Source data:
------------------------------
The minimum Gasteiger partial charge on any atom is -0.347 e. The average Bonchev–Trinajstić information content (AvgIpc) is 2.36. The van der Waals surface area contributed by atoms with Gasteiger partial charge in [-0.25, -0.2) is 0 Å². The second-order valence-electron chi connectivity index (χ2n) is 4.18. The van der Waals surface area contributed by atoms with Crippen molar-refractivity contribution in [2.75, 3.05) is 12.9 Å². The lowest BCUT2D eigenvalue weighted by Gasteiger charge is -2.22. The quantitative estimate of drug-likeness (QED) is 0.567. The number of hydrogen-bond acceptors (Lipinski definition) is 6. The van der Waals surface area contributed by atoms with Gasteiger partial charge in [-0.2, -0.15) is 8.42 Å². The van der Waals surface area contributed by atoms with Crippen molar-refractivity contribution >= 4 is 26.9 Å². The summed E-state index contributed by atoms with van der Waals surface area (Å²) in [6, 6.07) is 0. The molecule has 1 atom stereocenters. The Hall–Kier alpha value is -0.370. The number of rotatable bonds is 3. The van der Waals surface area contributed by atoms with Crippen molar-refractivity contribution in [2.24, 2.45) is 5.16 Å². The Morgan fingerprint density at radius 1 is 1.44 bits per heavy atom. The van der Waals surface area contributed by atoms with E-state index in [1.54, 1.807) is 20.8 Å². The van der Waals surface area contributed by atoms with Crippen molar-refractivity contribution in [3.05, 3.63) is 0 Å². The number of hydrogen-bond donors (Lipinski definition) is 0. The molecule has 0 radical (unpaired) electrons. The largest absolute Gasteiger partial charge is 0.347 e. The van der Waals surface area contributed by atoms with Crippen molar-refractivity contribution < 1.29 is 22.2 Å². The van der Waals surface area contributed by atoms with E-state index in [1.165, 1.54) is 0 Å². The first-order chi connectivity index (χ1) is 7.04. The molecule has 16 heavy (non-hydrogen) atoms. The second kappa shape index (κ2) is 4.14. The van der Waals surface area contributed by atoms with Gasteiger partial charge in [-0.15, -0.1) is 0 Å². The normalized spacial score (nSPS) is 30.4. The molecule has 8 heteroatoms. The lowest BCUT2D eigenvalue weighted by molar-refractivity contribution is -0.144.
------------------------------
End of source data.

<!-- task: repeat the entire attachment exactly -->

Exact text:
The minimum Gasteiger partial charge on any atom is -0.347 e. The average Bonchev–Trinajstić information content (AvgIpc) is 2.36. The van der Waals surface area contributed by atoms with Gasteiger partial charge in [-0.25, -0.2) is 0 Å². The second-order valence-electron chi connectivity index (χ2n) is 4.18. The van der Waals surface area contributed by atoms with Crippen molar-refractivity contribution in [2.75, 3.05) is 12.9 Å². The lowest BCUT2D eigenvalue weighted by Gasteiger charge is -2.22. The quantitative estimate of drug-likeness (QED) is 0.567. The number of hydrogen-bond acceptors (Lipinski definition) is 6. The van der Waals surface area contributed by atoms with Gasteiger partial charge in [-0.2, -0.15) is 8.42 Å². The van der Waals surface area contributed by atoms with Crippen molar-refractivity contribution >= 4 is 26.9 Å². The summed E-state index contributed by atoms with van der Waals surface area (Å²) in [6, 6.07) is 0. The molecule has 1 atom stereocenters. The Hall–Kier alpha value is -0.370. The number of rotatable bonds is 3. The van der Waals surface area contributed by atoms with Crippen molar-refractivity contribution in [2.24, 2.45) is 5.16 Å². The Morgan fingerprint density at radius 1 is 1.44 bits per heavy atom. The van der Waals surface area contributed by atoms with E-state index in [1.54, 1.807) is 20.8 Å². The van der Waals surface area contributed by atoms with Crippen molar-refractivity contribution in [3.05, 3.63) is 0 Å². The number of hydrogen-bond donors (Lipinski definition) is 0. The molecule has 0 radical (unpaired) electrons. The largest absolute Gasteiger partial charge is 0.347 e. The van der Waals surface area contributed by atoms with Crippen molar-refractivity contribution < 1.29 is 22.2 Å². The van der Waals surface area contributed by atoms with E-state index in [1.165, 1.54) is 0 Å². The first-order chi connectivity index (χ1) is 7.04. The molecule has 16 heavy (non-hydrogen) atoms. The second kappa shape index (κ2) is 4.14. The van der Waals surface area contributed by atoms with Gasteiger partial charge in [-0.15, -0.1) is 0 Å². The normalized spacial score (nSPS) is 30.4. The molecule has 8 heteroatoms. The lowest BCUT2D eigenvalue weighted by molar-refractivity contribution is -0.144.